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Working in Jamaica

People can easily employ their skills in a number of trades in Jamaica as the country offers a varied market for job opportunities in private business and state-run establishments. The major employment sectors include agriculture, mining, tourism, manufacturing, insurance and finance.

Tourism is the most important branch of the services sector adding over sixty percent to the GDP and providing job opportunities to the workforce. The pleasant weather throughout the year ensures a steady stream of visitors leading to a flourishing tourism industry. The resort regions along the western and northern coasts offer livelihood in hotels, restaurants and taverns depending on tourism.

The Jamaican bauxite industry is mostly owned by international corporations which have turned the tiny island into a global aluminium business player. Work in the country’s mining industry has created thriving employment opportunities. The music industry too is flourishing. It is home to numerous recording studios, and artists exporting music around the world, and opening doors to related work opportunities. The stunning natural scenery has also opened doors for large film productions opening doors to whole new job ventures on long or short term basis.

Obviously the government ensures that qualified Jamaicans are given the first preference when it comes to hiring, but it also recognizes that the expertise does not frequently exist, and there is always a short supply of human resource possessing certain specialized skills. Foreign workers are required to get work permits which are approved at the Minister of Labour’s discretion. Non-Commonwealth citizens like the United States must get work permits before applying for work visas. Such permits require proof that the vacancy was advertised and no local was qualified.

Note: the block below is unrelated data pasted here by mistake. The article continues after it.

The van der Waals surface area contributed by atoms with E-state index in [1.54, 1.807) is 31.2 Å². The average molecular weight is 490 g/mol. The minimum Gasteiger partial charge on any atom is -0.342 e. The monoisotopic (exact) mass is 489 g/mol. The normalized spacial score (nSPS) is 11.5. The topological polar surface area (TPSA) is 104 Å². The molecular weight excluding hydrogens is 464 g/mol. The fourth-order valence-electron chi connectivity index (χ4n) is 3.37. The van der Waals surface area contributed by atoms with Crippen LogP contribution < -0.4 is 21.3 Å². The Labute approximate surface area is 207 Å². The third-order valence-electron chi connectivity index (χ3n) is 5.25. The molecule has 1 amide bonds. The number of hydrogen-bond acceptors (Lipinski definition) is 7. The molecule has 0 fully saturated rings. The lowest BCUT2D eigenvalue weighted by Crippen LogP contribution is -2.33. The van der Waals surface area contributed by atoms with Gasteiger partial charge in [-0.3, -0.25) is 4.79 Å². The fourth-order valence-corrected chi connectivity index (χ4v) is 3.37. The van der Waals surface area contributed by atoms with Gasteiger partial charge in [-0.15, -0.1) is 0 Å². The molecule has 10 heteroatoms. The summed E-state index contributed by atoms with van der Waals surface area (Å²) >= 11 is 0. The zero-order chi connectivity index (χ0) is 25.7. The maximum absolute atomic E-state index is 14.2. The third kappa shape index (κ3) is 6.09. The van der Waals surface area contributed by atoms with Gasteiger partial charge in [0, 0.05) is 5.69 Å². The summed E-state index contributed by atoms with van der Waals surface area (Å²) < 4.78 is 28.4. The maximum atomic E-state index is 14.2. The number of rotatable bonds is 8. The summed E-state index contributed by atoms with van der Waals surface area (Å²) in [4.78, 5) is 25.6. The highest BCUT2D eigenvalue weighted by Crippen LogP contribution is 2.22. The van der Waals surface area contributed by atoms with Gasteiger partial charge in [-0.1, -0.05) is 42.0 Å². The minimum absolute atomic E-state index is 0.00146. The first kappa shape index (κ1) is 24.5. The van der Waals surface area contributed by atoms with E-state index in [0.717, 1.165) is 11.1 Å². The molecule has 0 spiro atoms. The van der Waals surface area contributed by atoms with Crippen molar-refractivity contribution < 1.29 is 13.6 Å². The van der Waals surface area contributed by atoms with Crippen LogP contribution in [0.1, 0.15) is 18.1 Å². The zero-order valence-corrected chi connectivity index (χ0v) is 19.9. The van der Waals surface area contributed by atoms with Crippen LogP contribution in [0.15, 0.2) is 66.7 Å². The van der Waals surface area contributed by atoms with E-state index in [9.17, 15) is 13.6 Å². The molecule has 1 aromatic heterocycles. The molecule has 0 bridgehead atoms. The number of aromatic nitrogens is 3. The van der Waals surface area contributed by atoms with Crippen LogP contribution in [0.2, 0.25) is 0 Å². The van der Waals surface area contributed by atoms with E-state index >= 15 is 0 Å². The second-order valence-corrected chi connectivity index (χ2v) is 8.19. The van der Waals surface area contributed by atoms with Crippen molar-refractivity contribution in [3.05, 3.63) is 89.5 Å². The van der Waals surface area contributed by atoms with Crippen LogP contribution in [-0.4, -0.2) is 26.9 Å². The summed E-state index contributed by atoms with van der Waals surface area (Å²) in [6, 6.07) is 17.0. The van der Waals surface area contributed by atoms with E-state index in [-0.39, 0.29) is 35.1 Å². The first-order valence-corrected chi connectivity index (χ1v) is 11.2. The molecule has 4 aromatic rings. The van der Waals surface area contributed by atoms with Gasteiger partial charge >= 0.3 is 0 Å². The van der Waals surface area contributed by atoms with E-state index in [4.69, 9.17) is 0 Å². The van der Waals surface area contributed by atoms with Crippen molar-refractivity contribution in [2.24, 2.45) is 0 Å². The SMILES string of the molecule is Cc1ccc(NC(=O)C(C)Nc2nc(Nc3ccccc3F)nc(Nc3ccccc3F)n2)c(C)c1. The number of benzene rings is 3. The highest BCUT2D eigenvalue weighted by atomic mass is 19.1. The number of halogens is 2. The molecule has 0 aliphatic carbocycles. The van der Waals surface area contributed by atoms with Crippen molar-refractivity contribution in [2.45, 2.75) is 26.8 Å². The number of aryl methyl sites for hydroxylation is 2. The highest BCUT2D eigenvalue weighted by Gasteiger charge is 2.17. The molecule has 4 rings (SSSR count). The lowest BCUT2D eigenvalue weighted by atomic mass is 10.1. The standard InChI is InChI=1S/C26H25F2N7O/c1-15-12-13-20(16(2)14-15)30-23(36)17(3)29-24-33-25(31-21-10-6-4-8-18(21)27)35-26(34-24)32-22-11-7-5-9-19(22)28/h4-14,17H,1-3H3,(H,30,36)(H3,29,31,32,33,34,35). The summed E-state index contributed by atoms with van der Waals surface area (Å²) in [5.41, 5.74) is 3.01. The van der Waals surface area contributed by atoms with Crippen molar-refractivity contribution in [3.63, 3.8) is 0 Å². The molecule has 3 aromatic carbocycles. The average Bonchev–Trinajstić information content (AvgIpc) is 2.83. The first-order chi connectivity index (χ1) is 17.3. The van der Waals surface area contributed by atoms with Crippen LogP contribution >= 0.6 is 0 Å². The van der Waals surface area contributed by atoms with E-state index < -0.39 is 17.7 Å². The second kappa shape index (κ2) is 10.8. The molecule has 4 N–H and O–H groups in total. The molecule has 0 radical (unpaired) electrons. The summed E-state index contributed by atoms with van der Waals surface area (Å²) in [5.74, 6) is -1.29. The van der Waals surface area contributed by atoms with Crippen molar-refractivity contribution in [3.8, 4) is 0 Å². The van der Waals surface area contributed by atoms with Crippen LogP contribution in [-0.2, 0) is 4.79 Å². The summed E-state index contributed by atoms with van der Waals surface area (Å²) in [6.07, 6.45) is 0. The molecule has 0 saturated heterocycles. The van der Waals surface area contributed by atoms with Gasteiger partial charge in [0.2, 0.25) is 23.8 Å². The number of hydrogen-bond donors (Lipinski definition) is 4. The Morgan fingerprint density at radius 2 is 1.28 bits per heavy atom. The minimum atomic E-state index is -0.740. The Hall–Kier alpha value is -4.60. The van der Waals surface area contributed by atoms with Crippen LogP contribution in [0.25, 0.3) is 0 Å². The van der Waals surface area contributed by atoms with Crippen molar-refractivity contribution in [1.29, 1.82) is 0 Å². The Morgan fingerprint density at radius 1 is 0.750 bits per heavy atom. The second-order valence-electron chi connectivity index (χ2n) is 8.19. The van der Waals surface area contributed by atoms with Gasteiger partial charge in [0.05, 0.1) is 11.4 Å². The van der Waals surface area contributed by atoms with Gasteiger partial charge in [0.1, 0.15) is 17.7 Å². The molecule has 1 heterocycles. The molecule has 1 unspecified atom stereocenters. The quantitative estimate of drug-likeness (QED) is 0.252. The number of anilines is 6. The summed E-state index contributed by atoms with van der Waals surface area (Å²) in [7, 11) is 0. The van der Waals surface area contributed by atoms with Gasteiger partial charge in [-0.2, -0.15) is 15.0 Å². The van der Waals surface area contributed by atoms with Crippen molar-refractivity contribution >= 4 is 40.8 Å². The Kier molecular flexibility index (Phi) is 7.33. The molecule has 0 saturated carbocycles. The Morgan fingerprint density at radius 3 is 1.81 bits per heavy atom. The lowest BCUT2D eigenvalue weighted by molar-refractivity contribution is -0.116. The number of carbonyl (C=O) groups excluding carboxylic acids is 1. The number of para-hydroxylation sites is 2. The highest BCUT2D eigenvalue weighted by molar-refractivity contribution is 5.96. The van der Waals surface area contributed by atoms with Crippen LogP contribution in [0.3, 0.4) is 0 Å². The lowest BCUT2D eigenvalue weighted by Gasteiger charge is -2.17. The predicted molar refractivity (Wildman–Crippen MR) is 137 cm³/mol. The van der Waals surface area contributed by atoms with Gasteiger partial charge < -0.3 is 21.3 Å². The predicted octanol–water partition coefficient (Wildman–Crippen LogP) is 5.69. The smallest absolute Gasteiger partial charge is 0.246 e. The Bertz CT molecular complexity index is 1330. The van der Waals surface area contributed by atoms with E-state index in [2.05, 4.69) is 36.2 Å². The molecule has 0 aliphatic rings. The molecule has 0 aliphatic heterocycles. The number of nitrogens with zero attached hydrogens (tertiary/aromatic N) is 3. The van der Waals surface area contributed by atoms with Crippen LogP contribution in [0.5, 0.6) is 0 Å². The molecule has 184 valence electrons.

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The International Wanderer aims to provide you with up to date and accurate information. However, content is submitted by writers/wanderers from all over the globe. Sometimes we will get it wrong. Furthermore, working holiday and other visa opportunities and requirements (or numbers allocated) may change. New working holiday agreements are constantly being negotiated between countries. We suggest that you contact the nearest consulate or embassy of the country you wish to visit to ensure you have the most recent and accurate information. For further information about this website see our Terms & Conditions.